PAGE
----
Our Co-Founder and COO Erin Friez had the chance to speak with Kristen Mierzwa, Head of Digital Assets at FTSE Russell, an LSEG Business, to ask a few questions about the importance of indexing digital assets.
For a .PDF version of this conversation, please click here.
Erin: How does FTSE Russell think about indexing digital assets?
Kristen: In 2018, FTSE was looking around the marketplace for a pricing provider to make an index with digital assets. We are an index provider covering many asset classes like equities and fixed-income and commodities. It made sense to expand our indexing capability into the digital asset space. We wanted to look at the assets themselves to ensure they qualify to be an investable product, so we thought about our pricing sources when we began creating digital asset indexes.
There are three major data components needed to build a crypto index:
- Tokens in issue (like shares in the equity space)
- Liquidity constraints
Together with DAR, we created a framework that aggregates prices from various vetted sources and informs our main pricing indexes. We examine quantitative and qualitative criteria to measure a variety of factors including if an asset has enough developer activity, can be custodied, and if it runs on secure protocols. This data is aggregated and incorporated into our evaluation to ensure we are building tradeable indexes.
Erin: What are the differences between digital asset indexes and TradFi indexes?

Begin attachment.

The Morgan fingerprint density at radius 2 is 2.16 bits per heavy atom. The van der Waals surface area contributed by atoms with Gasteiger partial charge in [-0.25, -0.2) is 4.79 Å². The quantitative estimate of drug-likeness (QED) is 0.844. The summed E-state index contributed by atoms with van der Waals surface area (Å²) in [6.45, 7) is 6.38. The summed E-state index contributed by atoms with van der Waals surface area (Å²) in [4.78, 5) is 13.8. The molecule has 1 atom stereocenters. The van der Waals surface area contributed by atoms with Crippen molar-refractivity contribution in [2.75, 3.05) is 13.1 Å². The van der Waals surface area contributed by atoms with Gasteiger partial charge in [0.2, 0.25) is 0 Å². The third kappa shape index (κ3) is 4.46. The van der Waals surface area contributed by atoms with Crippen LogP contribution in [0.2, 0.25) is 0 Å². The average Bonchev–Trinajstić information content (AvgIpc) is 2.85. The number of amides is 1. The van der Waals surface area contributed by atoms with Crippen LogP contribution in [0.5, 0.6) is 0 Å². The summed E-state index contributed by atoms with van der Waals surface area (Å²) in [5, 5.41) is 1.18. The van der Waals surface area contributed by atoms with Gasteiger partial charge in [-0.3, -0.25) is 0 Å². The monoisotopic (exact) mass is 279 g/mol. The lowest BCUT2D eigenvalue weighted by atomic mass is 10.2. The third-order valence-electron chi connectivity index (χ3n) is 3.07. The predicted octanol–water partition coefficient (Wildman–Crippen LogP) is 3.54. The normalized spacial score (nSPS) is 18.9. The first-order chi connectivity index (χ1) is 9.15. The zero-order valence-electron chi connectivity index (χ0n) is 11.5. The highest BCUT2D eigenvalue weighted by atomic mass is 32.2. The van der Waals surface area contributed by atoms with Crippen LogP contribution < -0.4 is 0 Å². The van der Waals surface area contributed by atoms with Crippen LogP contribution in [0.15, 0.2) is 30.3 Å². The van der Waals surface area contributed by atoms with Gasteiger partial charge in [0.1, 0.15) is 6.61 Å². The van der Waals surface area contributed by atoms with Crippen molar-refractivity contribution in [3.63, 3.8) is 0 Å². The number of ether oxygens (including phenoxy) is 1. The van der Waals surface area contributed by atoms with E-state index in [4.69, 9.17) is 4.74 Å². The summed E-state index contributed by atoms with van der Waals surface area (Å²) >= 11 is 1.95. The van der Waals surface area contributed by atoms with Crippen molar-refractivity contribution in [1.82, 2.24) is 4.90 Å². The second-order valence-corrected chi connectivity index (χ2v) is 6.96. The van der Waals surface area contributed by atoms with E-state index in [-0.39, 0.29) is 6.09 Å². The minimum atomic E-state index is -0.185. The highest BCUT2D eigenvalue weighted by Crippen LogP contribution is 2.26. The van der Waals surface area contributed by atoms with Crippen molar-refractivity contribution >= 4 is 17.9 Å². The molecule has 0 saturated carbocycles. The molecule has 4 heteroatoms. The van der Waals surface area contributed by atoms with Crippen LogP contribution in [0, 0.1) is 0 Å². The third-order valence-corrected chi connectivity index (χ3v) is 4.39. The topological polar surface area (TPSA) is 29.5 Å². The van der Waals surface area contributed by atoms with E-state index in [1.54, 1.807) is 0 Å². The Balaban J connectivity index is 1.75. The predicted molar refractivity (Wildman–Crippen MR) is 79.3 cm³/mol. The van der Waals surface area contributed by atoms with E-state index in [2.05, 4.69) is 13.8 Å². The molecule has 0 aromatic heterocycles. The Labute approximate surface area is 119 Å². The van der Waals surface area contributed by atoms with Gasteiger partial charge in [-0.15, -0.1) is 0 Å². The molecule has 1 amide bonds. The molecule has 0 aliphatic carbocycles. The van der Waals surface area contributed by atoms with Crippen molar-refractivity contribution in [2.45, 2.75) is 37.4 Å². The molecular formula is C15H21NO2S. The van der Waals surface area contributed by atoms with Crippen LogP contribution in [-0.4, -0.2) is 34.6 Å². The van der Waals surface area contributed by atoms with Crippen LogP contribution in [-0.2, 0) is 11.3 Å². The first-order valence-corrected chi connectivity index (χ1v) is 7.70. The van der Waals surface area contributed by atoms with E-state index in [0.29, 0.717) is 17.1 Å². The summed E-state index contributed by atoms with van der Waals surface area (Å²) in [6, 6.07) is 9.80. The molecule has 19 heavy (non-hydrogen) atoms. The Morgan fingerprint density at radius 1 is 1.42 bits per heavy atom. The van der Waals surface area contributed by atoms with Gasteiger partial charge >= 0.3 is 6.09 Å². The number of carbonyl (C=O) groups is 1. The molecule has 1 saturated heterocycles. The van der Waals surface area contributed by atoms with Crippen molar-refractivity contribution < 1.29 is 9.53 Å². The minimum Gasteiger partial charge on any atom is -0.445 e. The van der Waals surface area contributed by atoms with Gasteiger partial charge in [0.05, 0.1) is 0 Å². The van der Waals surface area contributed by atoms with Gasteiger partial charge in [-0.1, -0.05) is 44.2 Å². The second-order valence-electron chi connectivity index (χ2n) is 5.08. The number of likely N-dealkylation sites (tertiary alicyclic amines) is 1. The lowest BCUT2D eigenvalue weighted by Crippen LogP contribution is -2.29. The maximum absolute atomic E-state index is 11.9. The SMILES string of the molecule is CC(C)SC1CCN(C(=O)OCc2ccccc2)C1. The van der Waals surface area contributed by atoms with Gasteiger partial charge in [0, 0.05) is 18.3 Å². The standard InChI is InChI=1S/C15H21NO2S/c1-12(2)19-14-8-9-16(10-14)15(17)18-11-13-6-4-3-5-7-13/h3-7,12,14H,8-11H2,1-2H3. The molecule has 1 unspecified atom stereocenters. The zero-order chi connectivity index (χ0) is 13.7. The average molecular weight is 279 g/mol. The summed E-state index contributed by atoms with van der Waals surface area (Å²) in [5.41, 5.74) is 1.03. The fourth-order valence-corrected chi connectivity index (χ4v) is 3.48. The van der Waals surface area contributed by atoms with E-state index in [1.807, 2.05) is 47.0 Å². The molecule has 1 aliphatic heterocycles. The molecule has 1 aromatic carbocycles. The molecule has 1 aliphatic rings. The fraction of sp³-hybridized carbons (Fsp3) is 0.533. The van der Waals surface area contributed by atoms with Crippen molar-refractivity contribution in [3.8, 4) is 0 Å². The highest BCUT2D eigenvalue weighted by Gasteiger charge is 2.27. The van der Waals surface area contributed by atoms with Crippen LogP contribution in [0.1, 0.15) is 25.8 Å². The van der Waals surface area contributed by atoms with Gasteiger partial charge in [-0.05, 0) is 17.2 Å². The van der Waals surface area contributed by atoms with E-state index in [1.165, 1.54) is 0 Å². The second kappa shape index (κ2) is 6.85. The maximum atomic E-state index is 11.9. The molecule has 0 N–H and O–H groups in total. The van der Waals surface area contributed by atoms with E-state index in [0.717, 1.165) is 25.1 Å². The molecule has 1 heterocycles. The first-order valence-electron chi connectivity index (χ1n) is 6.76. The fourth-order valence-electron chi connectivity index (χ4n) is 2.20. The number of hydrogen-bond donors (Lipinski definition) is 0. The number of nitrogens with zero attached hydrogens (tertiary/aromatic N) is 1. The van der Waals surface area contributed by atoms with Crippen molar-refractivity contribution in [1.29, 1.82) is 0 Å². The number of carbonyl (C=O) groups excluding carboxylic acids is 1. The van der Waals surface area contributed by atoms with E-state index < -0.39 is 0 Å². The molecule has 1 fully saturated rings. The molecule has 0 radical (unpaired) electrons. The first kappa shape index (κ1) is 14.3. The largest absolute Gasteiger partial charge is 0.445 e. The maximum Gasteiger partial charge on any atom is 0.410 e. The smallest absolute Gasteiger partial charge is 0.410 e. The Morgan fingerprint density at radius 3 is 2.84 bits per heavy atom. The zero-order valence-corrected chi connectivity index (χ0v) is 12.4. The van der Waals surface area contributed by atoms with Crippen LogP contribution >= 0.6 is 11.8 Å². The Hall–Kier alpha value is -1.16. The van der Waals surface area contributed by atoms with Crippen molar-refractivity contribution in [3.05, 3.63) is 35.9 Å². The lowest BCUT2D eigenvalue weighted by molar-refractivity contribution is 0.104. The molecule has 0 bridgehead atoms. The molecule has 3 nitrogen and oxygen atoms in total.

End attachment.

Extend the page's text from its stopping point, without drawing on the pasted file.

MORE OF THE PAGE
Kristen: In digital assets, there is no primary listing venue. An asset, like Bitcoin or Ethereum, can trade wallet-to-wallet and peer-to-peer, as well as through centralized and decentralized exchanges. Because you’ve got all these various venues, there’s no one primary source. This is very different from equity indexes which are listed on either the New York Stock Exchange or NASDAQ to get transparency on the real price of an asset.
You also have to consider that digital assets are a global asset class that never closes. How trading activity performs throughout the day depends on which markets happen to be awake at that moment in time.
Erin: What trends do you see in the digital asset indexing space?
Kristen: Global markets are identifying and systematically capturing traditional signals that apply to the digital asset class like momentum and volatility. We see this as markets are ready to think beyond Bitcoin and Ethereum. You can have baskets of digital assets together in an index – like a top twenty – and increase exposure.
We are also seeing the marketplace think about how to capture yield. It’s much harder than in a traditional asset class where you just get a reported yield number and incorporate that into a total return. While the mechanics depend on the protocol, capturing yield can be done through staking rewards on proof-of-stake consensus mechanisms.
Additionally, European markets are also beginning to think about ESG. Many have to apply ESG principles to other asset classes, and they want to establish a minimum threshold on how to evaluate digital assets. This is very similar to the equity space, as both can look at data around energy consumption, protocol governance, and voting rights.
A few ways to learn more: